Plan's researchers invited 44 children from tobacco farms in three districts to take part in a series of workshops. They revealed a catalogue of physical, sexual and emotional abuse and spoke about the need to work to support themselves and their families and pay school fees.

        The children reported common symptoms of green tobacco sickness (GTS), or nicotine poisoning, including severe headaches, abdominal pain, muscle weakness, coughing and breathlessness.

        "Sometimes it feels like you don't have enough breath, you don't have enough oxygen," one child said. "You reach a point where you cannot breathe because of the pain in your chest. Then the blood comes when you vomit. At the end, most of this dies and then you remain with a headache."

        GTS is a common hazard of workers coming into contact with tobacco leaves and absorbing nicotine through their skin, particularly when harvesting. It is made worse by humid and wet conditions, which are prevalent in Malawi, as residual moisture on the leaves helps nicotine to be absorbed quicker.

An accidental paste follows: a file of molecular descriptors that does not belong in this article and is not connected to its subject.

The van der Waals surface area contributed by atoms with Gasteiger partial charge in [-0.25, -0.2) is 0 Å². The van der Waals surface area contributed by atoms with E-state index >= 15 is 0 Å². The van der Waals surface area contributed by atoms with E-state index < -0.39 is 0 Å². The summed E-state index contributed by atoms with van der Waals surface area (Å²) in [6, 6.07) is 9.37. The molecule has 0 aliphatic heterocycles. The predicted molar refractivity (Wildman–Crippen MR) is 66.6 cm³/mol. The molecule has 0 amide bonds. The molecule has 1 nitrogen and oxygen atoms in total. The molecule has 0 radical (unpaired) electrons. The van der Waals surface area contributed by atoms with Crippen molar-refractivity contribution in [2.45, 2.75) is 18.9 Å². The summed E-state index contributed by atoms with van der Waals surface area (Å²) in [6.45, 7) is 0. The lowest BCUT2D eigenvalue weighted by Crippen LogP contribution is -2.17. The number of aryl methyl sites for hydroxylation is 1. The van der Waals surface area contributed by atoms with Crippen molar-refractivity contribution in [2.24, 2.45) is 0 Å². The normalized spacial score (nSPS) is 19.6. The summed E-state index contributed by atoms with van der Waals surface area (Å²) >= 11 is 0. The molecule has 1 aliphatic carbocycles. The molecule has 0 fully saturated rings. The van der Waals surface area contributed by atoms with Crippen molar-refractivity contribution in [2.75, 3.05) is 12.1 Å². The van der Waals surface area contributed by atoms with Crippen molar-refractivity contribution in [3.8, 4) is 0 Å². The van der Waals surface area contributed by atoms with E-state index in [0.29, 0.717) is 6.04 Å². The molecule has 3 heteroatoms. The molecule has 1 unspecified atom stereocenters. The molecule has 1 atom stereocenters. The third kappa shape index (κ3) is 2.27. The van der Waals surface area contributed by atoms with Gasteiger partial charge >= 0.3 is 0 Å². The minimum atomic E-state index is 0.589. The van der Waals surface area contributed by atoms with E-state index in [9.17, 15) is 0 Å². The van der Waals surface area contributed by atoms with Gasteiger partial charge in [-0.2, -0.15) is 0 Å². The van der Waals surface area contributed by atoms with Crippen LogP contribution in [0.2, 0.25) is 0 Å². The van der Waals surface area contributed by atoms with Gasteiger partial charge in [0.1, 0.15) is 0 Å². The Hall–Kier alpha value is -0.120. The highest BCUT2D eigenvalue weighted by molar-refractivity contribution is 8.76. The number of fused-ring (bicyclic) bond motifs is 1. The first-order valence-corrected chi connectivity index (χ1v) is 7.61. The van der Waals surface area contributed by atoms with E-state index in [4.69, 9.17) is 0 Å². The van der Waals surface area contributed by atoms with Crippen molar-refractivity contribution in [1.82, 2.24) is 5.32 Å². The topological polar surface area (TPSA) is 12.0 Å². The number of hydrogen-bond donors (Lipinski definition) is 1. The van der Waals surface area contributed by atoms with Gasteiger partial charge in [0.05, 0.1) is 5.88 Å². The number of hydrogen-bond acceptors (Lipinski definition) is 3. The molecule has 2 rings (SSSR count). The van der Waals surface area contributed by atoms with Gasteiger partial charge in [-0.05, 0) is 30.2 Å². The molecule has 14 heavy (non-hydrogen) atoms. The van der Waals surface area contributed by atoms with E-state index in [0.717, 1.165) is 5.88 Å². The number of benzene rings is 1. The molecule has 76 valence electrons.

Everyday symptoms of GTS are more severe in children than adults as they have not built up a tolerance to nicotine through smoking and because of their physical size. There is a lack of research into the long-term effects of GTS in children, but experts believe that it could seriously impair their development.

        Neal Benowitz, professor of medicine, psychiatry and biopharmaceutical sciences at California University in San Francisco, said: "Numerous animal studies have shown that administration of nicotine during infancy and adolescence produces long-lasting changes in brain structure and function, as well as behavioural changes that are not seen when nicotine is administered to adults.

        "The brain of a child or adolescent is particularly vulnerable to adverse neurobehavioural effects of nicotine exposure."

        Plan called on Malawi's government to enforce existing child labour and protection laws and on plantations to provide safer, fairer working conditions for those children forced to work. It demanded that multinational tobacco companies scrutinise their suppliers far more closely and follow their own corporate responsibility guidelines.

        Macdonald Mumba, Plan Malawi's child rights adviser, said: "This research shows that tobacco estates are exploiting and abusing children who have a right to a safe working environment.

        "Plan is calling for better enforcement of child labour laws and harsher punishment for employers who break them. These children are risking their health for 11p a day." - guardian.co.uk © Guardian News and Media 2009